Fawad Khan was an established Pakistani actor when he landed in Bollywood. With three films, he managed to make a name in India and soon got a dedicated fan following. Post the Uri attacks and ban on Pakistani actors, Fawad returned to Pakistan but says regard for his friends in Mumbai continues. In an interview to Dawn, the actor speaks about films, friends and controversies.
The actor, however, had his mind on fatherhood. He feels that the most important thing for him right now is his newborn daughter. “We’ve just had a baby and she takes up most of my time, and I’m finally getting to spend quality time with my family,” feels Fawad.
Check out the lovely picture of Fawad Khan’s baby girl Elayna here:
Fawad Khan feels that if he had not experienced the downs in life, he wouldn’t be able to appreciate the highs and his life will plateau. The actor totally feels that one needs to get a reality check from time to time. “Whatever that dark period was, I’m glad for it. Yeah, I’ve been penniless. I’ve had to struggle a bit. But now I enjoy thinking about that because it just makes me feel better about my achievements,” said Fawad in the interview.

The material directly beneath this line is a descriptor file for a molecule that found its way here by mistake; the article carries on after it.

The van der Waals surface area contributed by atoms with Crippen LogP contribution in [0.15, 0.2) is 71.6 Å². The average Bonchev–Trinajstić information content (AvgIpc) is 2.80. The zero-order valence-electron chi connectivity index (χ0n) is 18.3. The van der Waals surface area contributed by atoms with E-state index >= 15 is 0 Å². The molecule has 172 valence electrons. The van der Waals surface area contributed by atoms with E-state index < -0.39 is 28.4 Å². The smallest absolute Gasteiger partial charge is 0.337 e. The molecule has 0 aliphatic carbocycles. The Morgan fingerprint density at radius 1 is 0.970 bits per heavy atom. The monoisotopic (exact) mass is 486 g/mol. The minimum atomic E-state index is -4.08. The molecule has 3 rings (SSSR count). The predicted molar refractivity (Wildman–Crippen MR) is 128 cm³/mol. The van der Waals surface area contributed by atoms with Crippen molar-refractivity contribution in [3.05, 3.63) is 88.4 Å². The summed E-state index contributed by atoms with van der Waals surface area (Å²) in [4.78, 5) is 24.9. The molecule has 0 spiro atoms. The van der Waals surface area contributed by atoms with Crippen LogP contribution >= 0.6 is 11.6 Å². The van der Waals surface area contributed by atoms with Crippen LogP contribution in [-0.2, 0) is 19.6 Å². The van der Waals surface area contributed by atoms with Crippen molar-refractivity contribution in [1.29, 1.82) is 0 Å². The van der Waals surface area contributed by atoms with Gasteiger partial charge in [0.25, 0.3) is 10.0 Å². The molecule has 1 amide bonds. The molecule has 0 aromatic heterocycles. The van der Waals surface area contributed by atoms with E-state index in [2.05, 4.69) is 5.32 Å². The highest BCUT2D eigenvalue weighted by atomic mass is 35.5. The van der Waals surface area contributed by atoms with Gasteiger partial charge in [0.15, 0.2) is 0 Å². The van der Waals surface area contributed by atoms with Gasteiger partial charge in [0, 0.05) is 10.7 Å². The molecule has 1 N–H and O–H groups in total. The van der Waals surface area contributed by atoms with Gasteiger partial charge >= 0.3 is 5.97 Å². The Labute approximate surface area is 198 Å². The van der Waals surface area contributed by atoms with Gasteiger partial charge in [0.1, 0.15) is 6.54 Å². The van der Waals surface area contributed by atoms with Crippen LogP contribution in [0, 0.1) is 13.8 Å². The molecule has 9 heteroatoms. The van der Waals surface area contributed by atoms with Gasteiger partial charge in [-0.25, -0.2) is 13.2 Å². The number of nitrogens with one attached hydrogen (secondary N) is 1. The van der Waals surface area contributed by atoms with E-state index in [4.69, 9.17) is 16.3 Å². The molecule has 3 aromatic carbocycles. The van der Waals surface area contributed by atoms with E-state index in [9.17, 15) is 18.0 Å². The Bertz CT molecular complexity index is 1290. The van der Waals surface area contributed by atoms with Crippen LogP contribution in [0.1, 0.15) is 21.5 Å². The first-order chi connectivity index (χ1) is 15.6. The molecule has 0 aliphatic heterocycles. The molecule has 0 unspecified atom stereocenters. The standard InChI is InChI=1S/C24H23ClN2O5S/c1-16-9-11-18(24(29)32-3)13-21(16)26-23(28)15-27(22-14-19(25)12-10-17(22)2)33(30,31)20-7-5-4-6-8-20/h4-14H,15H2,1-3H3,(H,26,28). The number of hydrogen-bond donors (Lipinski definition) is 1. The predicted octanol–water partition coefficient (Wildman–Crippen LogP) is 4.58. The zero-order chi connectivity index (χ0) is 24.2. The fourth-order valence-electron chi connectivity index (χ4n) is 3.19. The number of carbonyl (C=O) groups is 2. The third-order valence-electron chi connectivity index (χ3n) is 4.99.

When Fawad was asked about how the ban affected his friendship with Indian artistes, he said, “I’m still in touch with a lot of my friends there. Nothing’s really changed. Obviously, I’m not a man of steel in that people’s words don’t affect me. They might hurt me. But I am becoming immune to it as time goes by. I have no expectations from them, and that’s what I think has developed this camaraderie. Even if I don’t work with them ever again, I’ll still always have love and regard for them, and I assume that’s how they feel as well. That’s why we’re still in touch. We even make plans to meet, to catch-up.”
On what Fawad gained as an actor from his work in Bollywood, he said, “In Bollywood, they’ve got their systems in place. It’s a monster machine that’s churning out like 400 films a year, consistently. They’re able to efficiently process things. For example, when I was on the set of Khoobsurat, there would be a team of auditors who’d be analysing the cost of each day. Seeing it practically kind of reinforces your belief that planning is very important. There are a few producers who are doing that here and it’s encouraging to see that. But other than that, if you talk about acting, I think I’ve learned as much there as I have here [Pakistan].”
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